While much has been written on aspects of the Black Panther Party, none of the accounts to date have offered a rigorous overarching analysis of the Party’s evolution and impact. Most writers have looked at a small slice of the Party’s temporal and geographic scope, providing limited historical context. Party sympathizers are as guilty of such reduction as its detractors are. Commentators reduce the Party to its community service programs or to armed confrontation with the police. They claim the Panthers espoused narrowly Marxist or black nationalist ideology. They maintain that Huey Newton was a genius or that he was overly philosophical, or that he was a criminal. They say the Party’s power came from organizing young blacks from the urban ghettos or that its influence stemmed from its ability to draw broad support from a range of allies. To some people, the Party was a locus of cutting-edge debate on gender politics, and they applaud its embrace of women’s and gay liberation; to others, it was sexist and patriarchal.
Occasionally, commentators have even suggested that the Black Panther Party was all of these things. But no one has made sense of the relationship among the parts, situated the varying practices of the Party in time and place, and adequately traced the evolution of the Party’s politics. As Pulitzer Prize-winning historian David Garrow recently pointed out in an extensive review of historical works on the Panthers, no one has yet offered a serious analysis of how the political practices of the Black Panther Party changed during its history or why people were drawn to participate at each juncture of its evolution. “Panther scholarship,” Garrow observes, “would benefit immensely from a detailed and comprehensive narrative history that gives special care to how rapidly the [Black Panther Party] evolved through a succession of extremely fundamental changes. . . . Far too much of what has been written about the [Party] fails to specify expressly which period of Panther history is being addressed or characterized, and interpretive clarity, and accuracy, will benefit greatly from a far more explicit appreciation and identification of the major turning points in the [Black Panther Party’s] eventually tragic evolution.”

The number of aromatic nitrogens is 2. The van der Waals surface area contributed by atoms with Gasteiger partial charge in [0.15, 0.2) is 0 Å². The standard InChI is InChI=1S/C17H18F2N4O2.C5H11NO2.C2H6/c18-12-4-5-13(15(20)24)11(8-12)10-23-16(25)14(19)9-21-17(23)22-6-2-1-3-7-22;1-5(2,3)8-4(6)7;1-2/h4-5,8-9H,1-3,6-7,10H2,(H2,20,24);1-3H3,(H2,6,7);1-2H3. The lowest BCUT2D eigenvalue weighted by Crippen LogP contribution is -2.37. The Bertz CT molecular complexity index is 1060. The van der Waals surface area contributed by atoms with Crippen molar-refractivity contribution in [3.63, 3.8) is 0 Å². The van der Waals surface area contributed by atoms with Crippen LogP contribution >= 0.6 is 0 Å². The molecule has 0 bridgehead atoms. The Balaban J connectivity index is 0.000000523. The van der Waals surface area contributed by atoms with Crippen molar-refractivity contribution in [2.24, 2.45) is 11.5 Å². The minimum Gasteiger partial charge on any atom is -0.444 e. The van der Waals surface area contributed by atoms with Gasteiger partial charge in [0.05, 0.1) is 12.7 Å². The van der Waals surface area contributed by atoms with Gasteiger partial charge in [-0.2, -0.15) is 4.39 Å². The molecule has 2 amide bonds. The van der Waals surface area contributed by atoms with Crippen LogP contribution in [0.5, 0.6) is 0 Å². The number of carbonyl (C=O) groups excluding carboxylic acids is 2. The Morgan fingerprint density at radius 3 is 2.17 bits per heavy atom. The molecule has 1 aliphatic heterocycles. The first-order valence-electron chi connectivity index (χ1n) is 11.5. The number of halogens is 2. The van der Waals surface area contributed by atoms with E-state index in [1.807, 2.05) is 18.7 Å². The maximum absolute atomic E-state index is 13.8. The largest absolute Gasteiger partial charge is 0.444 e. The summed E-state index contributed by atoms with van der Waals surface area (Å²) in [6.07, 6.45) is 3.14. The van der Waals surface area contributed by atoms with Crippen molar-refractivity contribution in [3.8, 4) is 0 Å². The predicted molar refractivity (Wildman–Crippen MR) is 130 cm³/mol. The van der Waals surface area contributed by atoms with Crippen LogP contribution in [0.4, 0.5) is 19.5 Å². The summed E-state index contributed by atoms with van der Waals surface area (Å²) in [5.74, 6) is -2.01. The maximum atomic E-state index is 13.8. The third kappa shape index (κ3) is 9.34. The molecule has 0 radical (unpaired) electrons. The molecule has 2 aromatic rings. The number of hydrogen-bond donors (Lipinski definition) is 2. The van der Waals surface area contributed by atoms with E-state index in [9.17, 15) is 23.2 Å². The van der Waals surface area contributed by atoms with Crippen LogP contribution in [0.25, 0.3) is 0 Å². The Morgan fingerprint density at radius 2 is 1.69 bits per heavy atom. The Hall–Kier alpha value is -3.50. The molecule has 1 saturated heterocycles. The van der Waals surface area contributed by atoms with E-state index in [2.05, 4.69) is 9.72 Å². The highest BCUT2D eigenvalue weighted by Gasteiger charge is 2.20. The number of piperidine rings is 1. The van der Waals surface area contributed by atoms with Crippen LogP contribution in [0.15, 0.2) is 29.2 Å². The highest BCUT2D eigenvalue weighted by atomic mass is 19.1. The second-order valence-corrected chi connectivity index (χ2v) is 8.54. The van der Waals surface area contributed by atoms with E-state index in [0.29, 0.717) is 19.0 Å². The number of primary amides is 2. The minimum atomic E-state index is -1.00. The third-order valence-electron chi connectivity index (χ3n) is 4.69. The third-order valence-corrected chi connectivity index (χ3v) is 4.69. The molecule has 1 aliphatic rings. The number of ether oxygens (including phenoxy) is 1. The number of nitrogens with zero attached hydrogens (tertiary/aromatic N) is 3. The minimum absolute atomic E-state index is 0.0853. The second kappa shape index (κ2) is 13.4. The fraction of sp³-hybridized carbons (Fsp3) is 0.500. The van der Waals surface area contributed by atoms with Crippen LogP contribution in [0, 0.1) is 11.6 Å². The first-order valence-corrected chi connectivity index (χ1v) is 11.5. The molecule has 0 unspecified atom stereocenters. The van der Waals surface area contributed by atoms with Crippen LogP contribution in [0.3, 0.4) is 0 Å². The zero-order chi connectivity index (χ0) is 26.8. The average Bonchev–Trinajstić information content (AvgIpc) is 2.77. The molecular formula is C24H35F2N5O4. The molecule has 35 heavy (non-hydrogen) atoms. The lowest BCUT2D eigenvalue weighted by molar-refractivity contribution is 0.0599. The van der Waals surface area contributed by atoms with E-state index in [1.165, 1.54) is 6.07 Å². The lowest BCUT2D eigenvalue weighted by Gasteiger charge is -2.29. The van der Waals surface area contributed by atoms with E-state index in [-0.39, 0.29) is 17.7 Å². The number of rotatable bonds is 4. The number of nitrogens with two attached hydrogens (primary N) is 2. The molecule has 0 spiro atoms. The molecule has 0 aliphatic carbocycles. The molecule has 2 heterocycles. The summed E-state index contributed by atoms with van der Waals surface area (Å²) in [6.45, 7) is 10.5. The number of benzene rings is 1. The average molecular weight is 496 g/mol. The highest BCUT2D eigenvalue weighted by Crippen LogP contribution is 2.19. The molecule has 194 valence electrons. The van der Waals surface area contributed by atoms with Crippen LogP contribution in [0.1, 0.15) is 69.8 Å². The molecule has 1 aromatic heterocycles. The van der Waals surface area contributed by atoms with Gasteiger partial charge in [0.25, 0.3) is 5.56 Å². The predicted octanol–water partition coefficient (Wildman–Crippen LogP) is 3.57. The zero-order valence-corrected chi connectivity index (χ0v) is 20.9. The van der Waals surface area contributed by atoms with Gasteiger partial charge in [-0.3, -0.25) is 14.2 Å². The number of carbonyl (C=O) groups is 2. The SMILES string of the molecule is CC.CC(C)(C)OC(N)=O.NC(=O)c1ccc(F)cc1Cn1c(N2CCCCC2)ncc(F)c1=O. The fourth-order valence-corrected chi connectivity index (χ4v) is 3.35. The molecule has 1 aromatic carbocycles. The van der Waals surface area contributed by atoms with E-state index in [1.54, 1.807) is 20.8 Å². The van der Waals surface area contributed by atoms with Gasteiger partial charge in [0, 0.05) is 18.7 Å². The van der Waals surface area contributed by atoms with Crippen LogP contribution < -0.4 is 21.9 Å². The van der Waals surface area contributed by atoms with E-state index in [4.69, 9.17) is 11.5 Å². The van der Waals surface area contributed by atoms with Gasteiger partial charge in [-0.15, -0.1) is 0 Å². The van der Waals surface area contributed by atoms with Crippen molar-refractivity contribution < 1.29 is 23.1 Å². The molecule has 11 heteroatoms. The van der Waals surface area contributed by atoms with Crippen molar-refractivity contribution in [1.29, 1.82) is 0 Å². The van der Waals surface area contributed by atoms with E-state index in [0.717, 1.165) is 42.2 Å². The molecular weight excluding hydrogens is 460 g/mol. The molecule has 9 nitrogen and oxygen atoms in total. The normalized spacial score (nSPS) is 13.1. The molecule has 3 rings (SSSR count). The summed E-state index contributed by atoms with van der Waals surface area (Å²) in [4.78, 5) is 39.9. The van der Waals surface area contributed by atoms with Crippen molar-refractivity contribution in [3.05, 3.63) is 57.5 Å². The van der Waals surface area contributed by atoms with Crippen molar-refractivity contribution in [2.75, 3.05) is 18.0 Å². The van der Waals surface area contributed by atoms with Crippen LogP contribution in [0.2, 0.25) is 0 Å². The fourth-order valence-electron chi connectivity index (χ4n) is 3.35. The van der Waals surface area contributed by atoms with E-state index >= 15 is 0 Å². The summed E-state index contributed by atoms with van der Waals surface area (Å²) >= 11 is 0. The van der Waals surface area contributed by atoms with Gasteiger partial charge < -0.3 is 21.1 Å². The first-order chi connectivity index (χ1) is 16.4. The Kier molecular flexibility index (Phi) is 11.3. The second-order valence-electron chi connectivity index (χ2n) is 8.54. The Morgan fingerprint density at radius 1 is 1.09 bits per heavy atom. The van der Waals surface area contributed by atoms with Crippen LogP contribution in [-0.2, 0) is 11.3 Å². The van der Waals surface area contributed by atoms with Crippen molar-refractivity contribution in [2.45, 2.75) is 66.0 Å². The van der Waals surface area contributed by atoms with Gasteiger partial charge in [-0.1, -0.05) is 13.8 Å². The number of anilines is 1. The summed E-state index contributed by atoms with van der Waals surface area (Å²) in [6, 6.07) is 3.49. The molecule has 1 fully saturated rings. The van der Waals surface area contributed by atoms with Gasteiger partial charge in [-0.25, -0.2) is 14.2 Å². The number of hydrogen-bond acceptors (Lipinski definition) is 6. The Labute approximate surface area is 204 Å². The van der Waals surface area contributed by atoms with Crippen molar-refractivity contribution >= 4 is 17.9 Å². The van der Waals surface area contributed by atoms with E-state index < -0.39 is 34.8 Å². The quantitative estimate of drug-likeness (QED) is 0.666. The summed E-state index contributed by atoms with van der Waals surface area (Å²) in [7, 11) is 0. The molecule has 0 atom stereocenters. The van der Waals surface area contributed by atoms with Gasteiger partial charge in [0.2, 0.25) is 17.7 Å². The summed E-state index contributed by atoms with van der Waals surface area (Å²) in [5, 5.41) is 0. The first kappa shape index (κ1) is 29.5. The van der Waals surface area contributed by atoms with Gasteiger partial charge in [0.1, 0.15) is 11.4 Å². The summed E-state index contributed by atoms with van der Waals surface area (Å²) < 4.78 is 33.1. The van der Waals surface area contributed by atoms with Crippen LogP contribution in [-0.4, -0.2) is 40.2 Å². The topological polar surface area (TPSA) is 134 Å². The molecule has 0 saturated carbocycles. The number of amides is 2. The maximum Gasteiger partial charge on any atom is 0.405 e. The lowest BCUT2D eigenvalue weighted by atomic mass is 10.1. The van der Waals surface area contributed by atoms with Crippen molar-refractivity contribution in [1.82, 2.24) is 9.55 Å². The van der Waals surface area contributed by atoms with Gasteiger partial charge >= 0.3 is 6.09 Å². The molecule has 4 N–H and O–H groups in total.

Writing in the New York Times in 1994, sociologist Robert Blauner commented, “Because of the political mine fields,” the “complex and textured social history that the Panthers deserve” has not yet been written and “may be 10 or 15 years in the future.” More than forty years have passed since the heyday of the Black Panther Party, and almost twenty years have passed since Blauner’s writing, but to date, despite comment by a diversity of writers, no one has presented an adequate or comprehensive history.
As a popular adage suggests, “History is written by the victors.” Writing a history that transcends preconceptions is challenging. It takes time and perspective and endless sifting through often-contradictory evidence to test competing explanations and weigh the importance of divergent forces. But the lack of an overarching history of the Panthers and their politics, despite the abundance of writing on various aspects of the Party, is unusual. We suspect that the long absence of an adequate history is due, in part, to the character of state repression of the Party. Aimed specifically at vilifying the Black Panther Party, state repression powerfully shaped public understandings and blurred the outlines of the history.
The federal government and local police forces across the nation responded to the Panthers with an unparalleled campaign of repression and vilification. They fed defamatory stories to the press. They wiretapped Panther offices around the country. They hired dozens of informants to infiltrate Panther chapters. Often, they put aside all pretense and simply raided Panther establishments, guns blazing. In one case, in Chicago in December 1969, equipped with an informant’s map of the apartment, police and federal agents assassinated a prominent Panther leader in his bed while he slept, shooting him in the head at point-blank range.